Risk Factors for Non-Hodgkins Lymphoma (NHL)

Although scientists have studied the many cellular changes associated with lymphoma, no one really knows why such changes occur. It is likely that factors increase the risk for non-Hodgkin's lymphoma (NHL). Many factors, such as age and genetics, are non-modifiable (i.e., beyond our control). Other factors, such as environmental or lifestyle-related variables, can be changed (called modifiable risk factors).

It is now known that all cancers, including lymphoma, begin as a mutation (change) in the genetic material—DNA (deoxyribonucleic acid)—within certain cells. The external or internal causes of such change probably add up over a lifetime.

DNA errors may occur in the form of translocations, which are damages produced when part of one chromosome becomes displaced and attached to another chromosome. Translocations disrupt the normal sequencing of the genes. As a result, oncogenes (cancer-promoting genes) on the chromosomes may be switched on, whereas tumor suppressors (cancer-preventing genes) may be switched off.

These changes often occur in cases of lymphoma. Physicians test for these translocations to help diagnose the type of lymphoma, determine a patient's prognosis (outcome), and identify cancer recurrence.

Numerous risk factors may be responsible for DNA damage within the body's lymphocytes (specialized white blood cells). The risk factors now believed to have the strongest associations with lymphoma include the following:

Age & NHL

The rate of NHL increases exponentially with age between 20 and 79 years. The rate of HD is highest in two age groups: young adults (aged 15–40) and older adults (age 55+).

Gender & NHL

In general, both HD and NHL affect men more often than women.

Infections & NHL

In addition, the risk for developing NHL is increased in people who have been exposed to:

  • human T-lymphotrophic virus type I (HTLV-1);
  • Epstein-Barr (EBV) virus;
  • Helicobacter pylori, a bacteria that may infect the gastrointestinal tract
  • and can cause lymphomas of the stomach;
  • human immunodeficiency virus (HIV), the "AIDS" virus; and
  • malaria, especially in areas of Africa, where Burkitt's lymphoma is common.

It is important to note that there is no evidence of infection in many HD and NHL patients, so its role in cancer development remains uncertain.

Medical Conditions & NHL

Specific medical conditions may increase the risk for HD or NHL. In particular, HD and NHL are more common among people with a weakened immune system, such as those with the following:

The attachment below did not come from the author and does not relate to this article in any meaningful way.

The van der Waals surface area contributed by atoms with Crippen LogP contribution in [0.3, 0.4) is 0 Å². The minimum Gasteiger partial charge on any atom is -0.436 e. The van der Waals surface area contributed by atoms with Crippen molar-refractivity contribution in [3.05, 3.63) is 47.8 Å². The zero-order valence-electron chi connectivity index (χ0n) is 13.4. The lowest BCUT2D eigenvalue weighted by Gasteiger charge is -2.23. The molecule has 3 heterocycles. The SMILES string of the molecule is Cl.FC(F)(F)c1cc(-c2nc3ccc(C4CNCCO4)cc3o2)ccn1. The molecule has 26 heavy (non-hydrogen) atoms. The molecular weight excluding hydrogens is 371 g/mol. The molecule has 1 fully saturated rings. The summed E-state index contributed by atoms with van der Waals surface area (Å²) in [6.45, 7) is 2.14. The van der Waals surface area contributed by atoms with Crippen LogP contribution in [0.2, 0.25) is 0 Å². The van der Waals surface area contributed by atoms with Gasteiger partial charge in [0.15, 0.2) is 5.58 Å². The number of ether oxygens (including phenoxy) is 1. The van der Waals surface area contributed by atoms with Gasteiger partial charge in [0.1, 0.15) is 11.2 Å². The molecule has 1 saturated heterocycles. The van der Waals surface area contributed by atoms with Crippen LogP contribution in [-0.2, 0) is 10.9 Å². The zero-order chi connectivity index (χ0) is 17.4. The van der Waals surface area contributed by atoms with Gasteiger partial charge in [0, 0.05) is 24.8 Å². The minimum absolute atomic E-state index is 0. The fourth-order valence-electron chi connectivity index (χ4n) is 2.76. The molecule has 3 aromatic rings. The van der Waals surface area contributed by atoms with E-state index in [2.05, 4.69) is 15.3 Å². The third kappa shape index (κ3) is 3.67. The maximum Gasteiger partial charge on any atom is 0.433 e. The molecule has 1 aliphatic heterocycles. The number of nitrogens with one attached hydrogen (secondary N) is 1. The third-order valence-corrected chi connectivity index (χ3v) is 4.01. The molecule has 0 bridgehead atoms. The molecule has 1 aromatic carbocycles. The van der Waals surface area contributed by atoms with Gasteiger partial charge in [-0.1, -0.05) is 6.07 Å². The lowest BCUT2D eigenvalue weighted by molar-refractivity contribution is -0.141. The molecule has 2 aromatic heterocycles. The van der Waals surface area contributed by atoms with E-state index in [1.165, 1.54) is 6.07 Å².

• Autoimmune disease (e.g., HIV/AIDS; disease caused by the body's immunologic attacks against its own tissues)
  • Inherited immune deficiency syndromes (e.g., ataxia telangiectasia)
  • Organ transplants that require the use of immunosuppressant drugs

Some experts believe that HD is caused by a complex deficiency in cellular immunity. Sucha deficiency may be due to chronic overstimulation by cytokines, which are substances that draw germ-fighting white blood cells to areas of infection.

Chemicals & NHL

Exposure to chemicals also increases the risk for NHL. These chemicals include the following:

  • Benzene and certain other solvents,
  • Herbicides (weed killers),
  • Pesticides (insect killers), or
  • Medications (e.g., antiepileptic medicine phenytoin [Dilantin], which can cause reversible overgrowth of lymphoid tissues)

Genetics & NHL

Rates of lymphoma and leukemia (e.g., chronic lymphocytic leukemia [CLL]) are especially high in some Jewish populations, whereas Asian populations rarely develop CLL. Among first-degree relatives (parents, children, siblings) of CLL patients there is a two- to four-fold increased risk for this type of cancer.

Cancer Therapy & NHL

Patients who have received chemotherapy and/or radiotherapy (radiation therapy) for previous cancers have a slightly increased risk for developing NHL or secondary leukemia (leukemia that arises after therapy).

Publication Review By: Stanley J. Swierzewski, III, M.D.

Published: 14 Aug 1999

Last Modified: 28 Sep 2015